Numerius Fabius Ambustus

Numerius (or Gnaeus) Fabius Ambustus[1][2][3] (fl. c. 406–390 BC) was an ancient Roman commander who was the son of Marcus Fabius Ambustus, and brother to Caeso and Quintus. In 406 BC, he and his forces captured the Volscian city of Anxur (modern Terracina) by securing the high ground above the town, from which they were able to launch attacks against its walls. When the town's defenders attempted to respond to these harassing attacks, the remainder of Numerius' forces used escalade to scale the walls and enter the town. After the victory, his forces began to torture the inhabitants of the city in retaliation for the Volscian massacre of the Roman garrison at Verrugo, thought to be located in the Trerus valley, (modern Sacco river valley) of the Lazio region, and where the Roman prisoners had been horribly tortured. Numerius eventually showed mercy, and around 2500 Volscians were permitted to surrender with their lives.[4][5]

Fabius was consular tribune in 406 BC,[6] and again in 390.[7] It was in his second consulship that he and his two brothers were sent as ambassador to the Gauls who were besieging Clusium. During this mission he participated in an attack against the besieging Gauls. The Gauls demanded that the three should be surrendered to them for violating the law of nations. When the Roman Senate refused to give up the guilty parties, the Gauls marched against Rome, which they sacked after the battle of the Allia.[8][9]

Many scholars believe the entire story of the events at Clusium to be fiction, as Clusium had no real reason to appeal to Rome for help, and the Gauls needed no real provocation to sack Rome. The story, it is hypothesized, exists to provide an explanation for an otherwise unmotivated attack on Rome, and to depict Rome as a bulwark of Italy against the Gauls.[10]

His son was Marcus Fabius Ambustus (consul 360 BC)[7] and possibly Gaius Fabius Ambustus (consul 358 BC).[11]

ReferencesEdit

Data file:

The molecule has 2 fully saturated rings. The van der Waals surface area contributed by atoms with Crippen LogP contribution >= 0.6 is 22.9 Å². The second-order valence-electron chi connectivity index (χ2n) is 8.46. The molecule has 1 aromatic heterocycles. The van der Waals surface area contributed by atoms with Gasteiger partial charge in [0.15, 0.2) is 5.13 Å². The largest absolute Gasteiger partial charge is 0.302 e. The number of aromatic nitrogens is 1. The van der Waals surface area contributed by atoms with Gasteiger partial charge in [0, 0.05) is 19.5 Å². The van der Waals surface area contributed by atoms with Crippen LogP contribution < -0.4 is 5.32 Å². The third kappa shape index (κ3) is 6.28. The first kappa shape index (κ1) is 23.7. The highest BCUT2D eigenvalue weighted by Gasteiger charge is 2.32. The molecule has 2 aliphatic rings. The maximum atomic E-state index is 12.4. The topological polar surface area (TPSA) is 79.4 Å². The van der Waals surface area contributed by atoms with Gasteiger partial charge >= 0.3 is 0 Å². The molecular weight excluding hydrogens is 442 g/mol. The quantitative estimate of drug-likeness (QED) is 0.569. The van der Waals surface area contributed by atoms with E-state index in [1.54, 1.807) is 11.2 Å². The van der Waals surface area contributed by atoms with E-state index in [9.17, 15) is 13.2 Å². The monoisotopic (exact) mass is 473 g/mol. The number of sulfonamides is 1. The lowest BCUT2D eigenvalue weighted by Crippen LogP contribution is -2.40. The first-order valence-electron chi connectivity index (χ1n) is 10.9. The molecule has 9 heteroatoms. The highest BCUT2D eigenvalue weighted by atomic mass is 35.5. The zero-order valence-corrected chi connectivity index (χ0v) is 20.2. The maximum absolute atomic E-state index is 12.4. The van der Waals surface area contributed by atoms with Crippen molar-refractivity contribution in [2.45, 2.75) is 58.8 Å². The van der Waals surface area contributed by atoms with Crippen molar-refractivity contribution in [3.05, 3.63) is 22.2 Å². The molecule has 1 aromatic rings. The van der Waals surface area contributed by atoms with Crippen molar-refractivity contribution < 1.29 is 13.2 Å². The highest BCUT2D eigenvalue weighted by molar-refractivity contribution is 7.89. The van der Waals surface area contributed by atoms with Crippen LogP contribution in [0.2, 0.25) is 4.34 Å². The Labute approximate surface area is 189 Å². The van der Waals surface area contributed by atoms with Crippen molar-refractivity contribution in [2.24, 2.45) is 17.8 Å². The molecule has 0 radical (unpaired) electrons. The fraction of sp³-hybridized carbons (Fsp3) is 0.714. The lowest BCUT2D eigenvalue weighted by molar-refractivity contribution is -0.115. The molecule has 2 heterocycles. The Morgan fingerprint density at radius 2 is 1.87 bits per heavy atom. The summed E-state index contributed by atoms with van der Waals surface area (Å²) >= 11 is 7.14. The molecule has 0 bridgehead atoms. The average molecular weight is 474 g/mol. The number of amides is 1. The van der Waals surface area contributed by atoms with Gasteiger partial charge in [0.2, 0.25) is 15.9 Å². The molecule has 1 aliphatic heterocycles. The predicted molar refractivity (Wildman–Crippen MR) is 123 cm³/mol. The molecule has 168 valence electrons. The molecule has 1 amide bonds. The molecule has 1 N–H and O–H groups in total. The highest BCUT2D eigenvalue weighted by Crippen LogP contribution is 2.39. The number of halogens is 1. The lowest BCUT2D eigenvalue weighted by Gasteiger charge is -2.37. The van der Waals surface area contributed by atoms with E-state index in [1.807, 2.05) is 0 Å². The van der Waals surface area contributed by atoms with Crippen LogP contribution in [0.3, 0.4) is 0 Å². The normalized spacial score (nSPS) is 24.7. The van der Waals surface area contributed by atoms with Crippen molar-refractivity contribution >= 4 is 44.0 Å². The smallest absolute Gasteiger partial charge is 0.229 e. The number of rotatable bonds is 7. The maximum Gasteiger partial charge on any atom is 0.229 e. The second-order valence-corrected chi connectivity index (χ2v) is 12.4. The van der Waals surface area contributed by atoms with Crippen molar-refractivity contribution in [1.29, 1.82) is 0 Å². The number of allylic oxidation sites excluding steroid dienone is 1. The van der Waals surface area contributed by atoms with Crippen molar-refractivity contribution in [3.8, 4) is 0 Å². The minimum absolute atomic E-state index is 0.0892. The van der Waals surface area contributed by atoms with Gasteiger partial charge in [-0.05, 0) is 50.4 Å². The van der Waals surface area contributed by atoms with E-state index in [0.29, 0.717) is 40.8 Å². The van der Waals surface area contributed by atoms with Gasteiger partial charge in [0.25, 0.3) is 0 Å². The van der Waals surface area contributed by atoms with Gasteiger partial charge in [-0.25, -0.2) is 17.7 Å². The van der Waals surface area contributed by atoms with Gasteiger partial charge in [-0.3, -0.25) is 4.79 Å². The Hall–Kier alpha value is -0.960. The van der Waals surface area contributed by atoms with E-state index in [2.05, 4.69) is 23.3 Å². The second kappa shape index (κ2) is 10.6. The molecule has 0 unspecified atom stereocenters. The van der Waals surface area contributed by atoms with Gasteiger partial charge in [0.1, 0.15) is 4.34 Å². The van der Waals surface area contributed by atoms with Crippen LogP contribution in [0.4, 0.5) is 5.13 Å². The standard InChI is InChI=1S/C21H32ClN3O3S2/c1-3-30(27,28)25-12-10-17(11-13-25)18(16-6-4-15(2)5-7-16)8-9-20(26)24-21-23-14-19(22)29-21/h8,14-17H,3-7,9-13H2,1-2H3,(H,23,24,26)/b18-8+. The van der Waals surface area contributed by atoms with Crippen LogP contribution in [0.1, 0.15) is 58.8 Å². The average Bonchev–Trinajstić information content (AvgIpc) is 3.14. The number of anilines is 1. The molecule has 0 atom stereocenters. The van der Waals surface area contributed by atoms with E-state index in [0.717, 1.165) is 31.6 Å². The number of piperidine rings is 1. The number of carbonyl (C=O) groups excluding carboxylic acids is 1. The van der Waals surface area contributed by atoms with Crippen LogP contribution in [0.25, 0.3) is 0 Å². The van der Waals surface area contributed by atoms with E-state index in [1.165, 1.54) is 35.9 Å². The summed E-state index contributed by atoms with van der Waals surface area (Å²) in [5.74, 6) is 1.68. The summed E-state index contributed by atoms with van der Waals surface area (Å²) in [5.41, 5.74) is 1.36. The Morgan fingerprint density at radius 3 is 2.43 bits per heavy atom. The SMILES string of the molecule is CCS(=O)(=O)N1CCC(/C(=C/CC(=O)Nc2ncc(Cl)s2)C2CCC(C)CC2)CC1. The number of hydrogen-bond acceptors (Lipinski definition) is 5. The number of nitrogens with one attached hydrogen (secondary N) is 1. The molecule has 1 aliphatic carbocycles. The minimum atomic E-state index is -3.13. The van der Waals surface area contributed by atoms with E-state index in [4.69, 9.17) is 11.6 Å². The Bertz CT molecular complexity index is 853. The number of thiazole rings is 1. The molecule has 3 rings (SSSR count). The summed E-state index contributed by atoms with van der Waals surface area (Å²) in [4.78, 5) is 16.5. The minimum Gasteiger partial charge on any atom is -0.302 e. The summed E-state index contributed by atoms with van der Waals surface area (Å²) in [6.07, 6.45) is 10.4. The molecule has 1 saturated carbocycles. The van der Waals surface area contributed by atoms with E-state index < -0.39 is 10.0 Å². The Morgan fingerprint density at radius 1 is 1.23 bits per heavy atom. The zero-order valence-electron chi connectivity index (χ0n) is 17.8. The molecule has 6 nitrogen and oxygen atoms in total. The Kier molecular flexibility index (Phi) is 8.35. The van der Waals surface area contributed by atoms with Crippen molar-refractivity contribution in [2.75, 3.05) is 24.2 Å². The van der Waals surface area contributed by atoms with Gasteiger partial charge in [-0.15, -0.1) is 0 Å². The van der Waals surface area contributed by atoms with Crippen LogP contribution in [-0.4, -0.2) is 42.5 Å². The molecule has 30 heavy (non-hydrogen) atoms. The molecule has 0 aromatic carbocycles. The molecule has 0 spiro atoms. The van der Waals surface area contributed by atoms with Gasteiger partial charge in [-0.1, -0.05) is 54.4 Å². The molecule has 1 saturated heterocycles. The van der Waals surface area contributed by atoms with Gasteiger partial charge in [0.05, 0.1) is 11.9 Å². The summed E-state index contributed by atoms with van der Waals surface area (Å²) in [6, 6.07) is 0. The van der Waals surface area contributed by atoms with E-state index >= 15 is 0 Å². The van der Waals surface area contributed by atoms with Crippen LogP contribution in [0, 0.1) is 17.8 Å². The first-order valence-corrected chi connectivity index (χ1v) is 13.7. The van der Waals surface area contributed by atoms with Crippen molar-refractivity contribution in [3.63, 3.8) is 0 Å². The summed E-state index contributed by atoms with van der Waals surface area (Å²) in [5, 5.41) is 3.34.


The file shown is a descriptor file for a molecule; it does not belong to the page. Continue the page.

1. ^ Pinsent, John (1964). "Cincius, Fabius, and the Otacilii". Phoenix. 18 (1): 18–29. doi:10.2307/1086908. JSTOR 1086908.
  2. ^ Broughton, T. Robert S. (1951). The Magistrates of the Roman Republic Volume I: 509 B.C.–100 B.C. New York: American Philological Association. p. 79.
  3. ^ Ogilvie, R.M. (1965). A Commentary on Livy, Books 1–5. Oxford: Clarendon Press. pp. 597–598, 621, 717.
  4. ^ Kern, Paul Bentley (1999). Ancient Siege Warfare. Bloomington, Indiana: Indiana University Press. pp. 252, 332. ISBN 0-253-33546-9. OCLC 40534401.
  5. ^ "Titus Livius (Livy), The History of Rome, Book 4, chapter 1". www.perseus.tufts.edu. Retrieved 2021-05-10.
  6. ^ Livy, Ab Urbe Condita iv. 58
  7. ^ a b Smith, William (1867). "Ambustus (4)". In William Smith (ed.). Dictionary of Greek and Roman Biography and Mythology. Vol. 1. Boston: Little, Brown and Company. p. 141.
  8. ^ Livy, Ab Urbe Condita v. 35, 36, 41
  9. ^ Plut. Cam. 17
  10. ^ Drummond, Andrew (1996), "Fabius Ambustus, Quintus", in Hornblower, Simon; Spawforth, Anthony (eds.), Oxford Classical Dictionary (3rd ed.), Oxford: Oxford University Press, ISBN 0-19-521693-8, OCLC 45857759
  11. ^ Broughton, vol i, pp. 121, note. 1

  This article incorporates text from a publication now in the public domainSmith, William, ed. (1870). "Ambustus (4)". Dictionary of Greek and Roman Biography and Mythology. Vol. 1. p. 141.

Political offices
Preceded by Roman consular tribune
406 BC
with Publius Cornelius Rutilus Cossus,
Gnaeus Cornelius Cossus,
and Lucius Valerius Potitus II
Succeeded by
Preceded by Roman consular tribune
390 BC
with Quintus Sulpicius Longus,
Caeso Fabius Ambustus IV,
Quintus Servilius Fidenas IV,
Quintus Fabius Ambustus,
and Publius Cornelius Maluginensis IV
Succeeded by